Zaccaro says her mother often told her children, “God gave you a mouth, so use it.” That philosophy led Ferraro into trouble when she said in 2008 that Barack Obama would not have gotten where he was if he were not black. The backlash was severe; she was even called racist. In the film she says she herself wouldn’t have gotten where she did if she hadn’t been a woman. Clinton attributes the furor to the “incredibly complicated” politics of a woman and an African American man competing for the nomination, and says Ferraro was “unfairly criticized.” But she also reinforces the notion that sometimes people win support because of their race or gender. Ferraro, she says, “was 100 percentbehind me in part because she saw it as unfinished business.”
The Ferraro film makes no mention of 2008 vice presidential nominee Sarah Palin, the first Republican woman on a national ticket. It does, however, get at the Hail Mary aspect of both picks by nominees behind in the polls. “I knew I was in trouble,” Mondale says in the movie. “I thought I had to shake it up.”
Even now, a decision he viewed as practical resonates with women as transformational. Nancy Pelosi—who 23 years later would become the first female speaker of the House—tears up in the film as she recalls the “spectacular” night Ferraro was nominated. Clinton says the message was so powerful that “even my Republican friends were thrilled. There was a sense of it being a watershed.”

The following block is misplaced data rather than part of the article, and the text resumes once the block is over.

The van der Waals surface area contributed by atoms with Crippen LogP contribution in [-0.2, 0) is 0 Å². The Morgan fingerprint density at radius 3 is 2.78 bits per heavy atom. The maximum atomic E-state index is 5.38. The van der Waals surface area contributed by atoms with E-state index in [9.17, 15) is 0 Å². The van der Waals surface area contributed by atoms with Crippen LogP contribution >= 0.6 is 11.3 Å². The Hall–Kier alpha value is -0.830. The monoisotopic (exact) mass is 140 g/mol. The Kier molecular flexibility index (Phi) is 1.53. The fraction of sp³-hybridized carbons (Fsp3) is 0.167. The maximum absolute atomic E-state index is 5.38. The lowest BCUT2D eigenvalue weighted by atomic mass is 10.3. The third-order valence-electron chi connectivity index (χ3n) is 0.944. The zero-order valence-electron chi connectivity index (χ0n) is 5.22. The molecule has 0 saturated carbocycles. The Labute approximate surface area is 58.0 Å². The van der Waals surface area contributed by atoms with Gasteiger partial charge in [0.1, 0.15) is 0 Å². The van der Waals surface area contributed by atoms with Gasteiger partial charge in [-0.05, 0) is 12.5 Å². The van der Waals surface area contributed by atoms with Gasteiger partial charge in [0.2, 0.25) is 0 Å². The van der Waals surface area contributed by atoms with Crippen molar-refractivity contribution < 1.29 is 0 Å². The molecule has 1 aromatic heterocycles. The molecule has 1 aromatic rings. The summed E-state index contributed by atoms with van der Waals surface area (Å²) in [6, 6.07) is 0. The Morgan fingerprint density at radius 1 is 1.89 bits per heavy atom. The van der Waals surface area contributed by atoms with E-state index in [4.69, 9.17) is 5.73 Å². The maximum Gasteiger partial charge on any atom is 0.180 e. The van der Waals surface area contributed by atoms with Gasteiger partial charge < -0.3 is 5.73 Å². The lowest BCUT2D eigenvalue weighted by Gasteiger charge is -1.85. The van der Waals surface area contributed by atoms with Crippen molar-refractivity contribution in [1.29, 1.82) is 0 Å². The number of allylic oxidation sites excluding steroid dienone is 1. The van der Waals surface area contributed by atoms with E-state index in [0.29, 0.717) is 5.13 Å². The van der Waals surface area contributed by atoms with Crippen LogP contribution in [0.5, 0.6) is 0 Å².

The thrill subsided quickly when Republicans mounted an assault on the financial dealings of Ferraro’s husband. Mondale-Ferraro went on to lose 49 of 50 states to President Reagan, and it was 24 years before another woman ascended to a major party’s national ticket. Ferraro, assessing her contribution, says in the film that “there are things left to do, but it’s not necessary that I have to do them.” If Clinton runs, grabbing that baton could build the kind of excitement she’ll need to show she is not yesterday’s news.
Correction: A previous version of this article referred to Ms. Zaccaro as Vacarro.